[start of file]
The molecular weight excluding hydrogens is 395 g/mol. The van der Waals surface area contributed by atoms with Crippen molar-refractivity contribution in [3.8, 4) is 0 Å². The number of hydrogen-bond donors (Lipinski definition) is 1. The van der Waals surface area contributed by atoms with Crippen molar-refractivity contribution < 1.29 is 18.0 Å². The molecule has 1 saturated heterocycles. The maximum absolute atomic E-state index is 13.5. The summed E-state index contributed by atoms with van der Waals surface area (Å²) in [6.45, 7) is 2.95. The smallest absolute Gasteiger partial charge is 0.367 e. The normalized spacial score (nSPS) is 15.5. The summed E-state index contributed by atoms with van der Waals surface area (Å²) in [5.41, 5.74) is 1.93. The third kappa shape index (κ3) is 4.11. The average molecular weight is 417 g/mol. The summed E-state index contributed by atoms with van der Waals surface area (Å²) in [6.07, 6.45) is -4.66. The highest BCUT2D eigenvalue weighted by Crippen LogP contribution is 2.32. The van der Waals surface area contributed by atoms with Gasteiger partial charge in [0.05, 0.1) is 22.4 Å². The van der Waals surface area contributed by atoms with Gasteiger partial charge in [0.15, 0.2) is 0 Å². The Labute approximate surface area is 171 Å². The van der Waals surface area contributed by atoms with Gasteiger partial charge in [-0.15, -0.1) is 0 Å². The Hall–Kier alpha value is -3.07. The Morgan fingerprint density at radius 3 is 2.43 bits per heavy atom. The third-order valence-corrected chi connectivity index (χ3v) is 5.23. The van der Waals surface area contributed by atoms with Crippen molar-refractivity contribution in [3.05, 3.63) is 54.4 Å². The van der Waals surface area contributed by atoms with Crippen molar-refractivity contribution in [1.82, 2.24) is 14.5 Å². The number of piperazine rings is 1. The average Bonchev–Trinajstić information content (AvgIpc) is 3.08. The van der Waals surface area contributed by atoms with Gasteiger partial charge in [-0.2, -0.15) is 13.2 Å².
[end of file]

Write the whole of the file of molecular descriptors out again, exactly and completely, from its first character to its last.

The molecular weight excluding hydrogens is 395 g/mol. The van der Waals surface area contributed by atoms with Crippen molar-refractivity contribution in [3.8, 4) is 0 Å². The number of hydrogen-bond donors (Lipinski definition) is 1. The van der Waals surface area contributed by atoms with Crippen molar-refractivity contribution < 1.29 is 18.0 Å². The molecule has 1 saturated heterocycles. The maximum absolute atomic E-state index is 13.5. The summed E-state index contributed by atoms with van der Waals surface area (Å²) in [6.45, 7) is 2.95. The smallest absolute Gasteiger partial charge is 0.367 e. The normalized spacial score (nSPS) is 15.5. The summed E-state index contributed by atoms with van der Waals surface area (Å²) in [5.41, 5.74) is 1.93. The third kappa shape index (κ3) is 4.11. The average molecular weight is 417 g/mol. The summed E-state index contributed by atoms with van der Waals surface area (Å²) in [6.07, 6.45) is -4.66. The highest BCUT2D eigenvalue weighted by Crippen LogP contribution is 2.32. The van der Waals surface area contributed by atoms with Gasteiger partial charge in [0.05, 0.1) is 22.4 Å². The van der Waals surface area contributed by atoms with Gasteiger partial charge in [0.15, 0.2) is 0 Å². The Labute approximate surface area is 171 Å². The van der Waals surface area contributed by atoms with Gasteiger partial charge in [-0.15, -0.1) is 0 Å². The Hall–Kier alpha value is -3.07. The Morgan fingerprint density at radius 3 is 2.43 bits per heavy atom. The third-order valence-corrected chi connectivity index (χ3v) is 5.23. The van der Waals surface area contributed by atoms with Crippen molar-refractivity contribution in [3.05, 3.63) is 54.4 Å². The van der Waals surface area contributed by atoms with Crippen molar-refractivity contribution in [1.82, 2.24) is 14.5 Å². The number of piperazine rings is 1. The average Bonchev–Trinajstić information content (AvgIpc) is 3.08. The van der Waals surface area contributed by atoms with Gasteiger partial charge in [-0.2, -0.15) is 13.2 Å².